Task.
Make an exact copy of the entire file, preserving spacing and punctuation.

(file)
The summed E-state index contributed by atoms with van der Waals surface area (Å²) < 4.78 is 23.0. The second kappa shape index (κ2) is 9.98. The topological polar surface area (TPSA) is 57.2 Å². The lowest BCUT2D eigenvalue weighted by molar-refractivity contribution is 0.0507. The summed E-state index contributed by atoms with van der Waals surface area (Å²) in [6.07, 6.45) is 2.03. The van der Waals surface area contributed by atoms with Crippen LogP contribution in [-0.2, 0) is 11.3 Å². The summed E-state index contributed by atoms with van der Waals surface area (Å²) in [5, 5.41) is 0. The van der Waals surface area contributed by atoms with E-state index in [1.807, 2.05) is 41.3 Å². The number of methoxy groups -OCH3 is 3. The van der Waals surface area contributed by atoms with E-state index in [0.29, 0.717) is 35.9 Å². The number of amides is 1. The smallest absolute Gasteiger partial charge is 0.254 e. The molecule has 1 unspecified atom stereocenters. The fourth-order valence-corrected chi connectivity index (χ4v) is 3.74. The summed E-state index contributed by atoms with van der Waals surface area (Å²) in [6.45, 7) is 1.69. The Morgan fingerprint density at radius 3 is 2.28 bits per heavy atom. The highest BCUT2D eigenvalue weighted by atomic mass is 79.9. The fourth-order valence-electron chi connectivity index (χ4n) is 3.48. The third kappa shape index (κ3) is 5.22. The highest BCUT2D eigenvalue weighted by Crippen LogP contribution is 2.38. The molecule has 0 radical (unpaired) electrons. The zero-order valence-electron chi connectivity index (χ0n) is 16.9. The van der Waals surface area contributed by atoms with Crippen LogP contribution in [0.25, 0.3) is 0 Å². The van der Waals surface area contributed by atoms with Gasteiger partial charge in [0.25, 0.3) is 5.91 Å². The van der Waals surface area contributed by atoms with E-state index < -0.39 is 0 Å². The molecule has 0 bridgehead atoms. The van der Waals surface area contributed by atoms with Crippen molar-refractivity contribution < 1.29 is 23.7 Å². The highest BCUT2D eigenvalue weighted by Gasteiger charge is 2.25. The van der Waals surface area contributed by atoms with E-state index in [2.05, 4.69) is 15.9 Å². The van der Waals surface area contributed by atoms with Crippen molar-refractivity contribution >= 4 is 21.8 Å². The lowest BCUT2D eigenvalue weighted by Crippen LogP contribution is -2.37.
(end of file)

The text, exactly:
The summed E-state index contributed by atoms with van der Waals surface area (Å²) < 4.78 is 23.0. The second kappa shape index (κ2) is 9.98. The topological polar surface area (TPSA) is 57.2 Å². The lowest BCUT2D eigenvalue weighted by molar-refractivity contribution is 0.0507. The summed E-state index contributed by atoms with van der Waals surface area (Å²) in [6.07, 6.45) is 2.03. The van der Waals surface area contributed by atoms with Crippen LogP contribution in [-0.2, 0) is 11.3 Å². The summed E-state index contributed by atoms with van der Waals surface area (Å²) in [5, 5.41) is 0. The van der Waals surface area contributed by atoms with E-state index in [1.807, 2.05) is 41.3 Å². The number of methoxy groups -OCH3 is 3. The van der Waals surface area contributed by atoms with E-state index in [0.29, 0.717) is 35.9 Å². The number of amides is 1. The smallest absolute Gasteiger partial charge is 0.254 e. The molecule has 1 unspecified atom stereocenters. The fourth-order valence-corrected chi connectivity index (χ4v) is 3.74. The summed E-state index contributed by atoms with van der Waals surface area (Å²) in [6.45, 7) is 1.69. The Morgan fingerprint density at radius 3 is 2.28 bits per heavy atom. The highest BCUT2D eigenvalue weighted by atomic mass is 79.9. The fourth-order valence-electron chi connectivity index (χ4n) is 3.48. The third kappa shape index (κ3) is 5.22. The highest BCUT2D eigenvalue weighted by Crippen LogP contribution is 2.38. The molecule has 0 radical (unpaired) electrons. The zero-order valence-electron chi connectivity index (χ0n) is 16.9. The van der Waals surface area contributed by atoms with Crippen LogP contribution in [0.25, 0.3) is 0 Å². The van der Waals surface area contributed by atoms with Gasteiger partial charge in [0.25, 0.3) is 5.91 Å². The van der Waals surface area contributed by atoms with E-state index < -0.39 is 0 Å². The molecule has 0 bridgehead atoms. The van der Waals surface area contributed by atoms with Crippen molar-refractivity contribution < 1.29 is 23.7 Å². The highest BCUT2D eigenvalue weighted by Gasteiger charge is 2.25. The van der Waals surface area contributed by atoms with E-state index in [2.05, 4.69) is 15.9 Å². The van der Waals surface area contributed by atoms with Crippen molar-refractivity contribution >= 4 is 21.8 Å². The lowest BCUT2D eigenvalue weighted by Crippen LogP contribution is -2.37.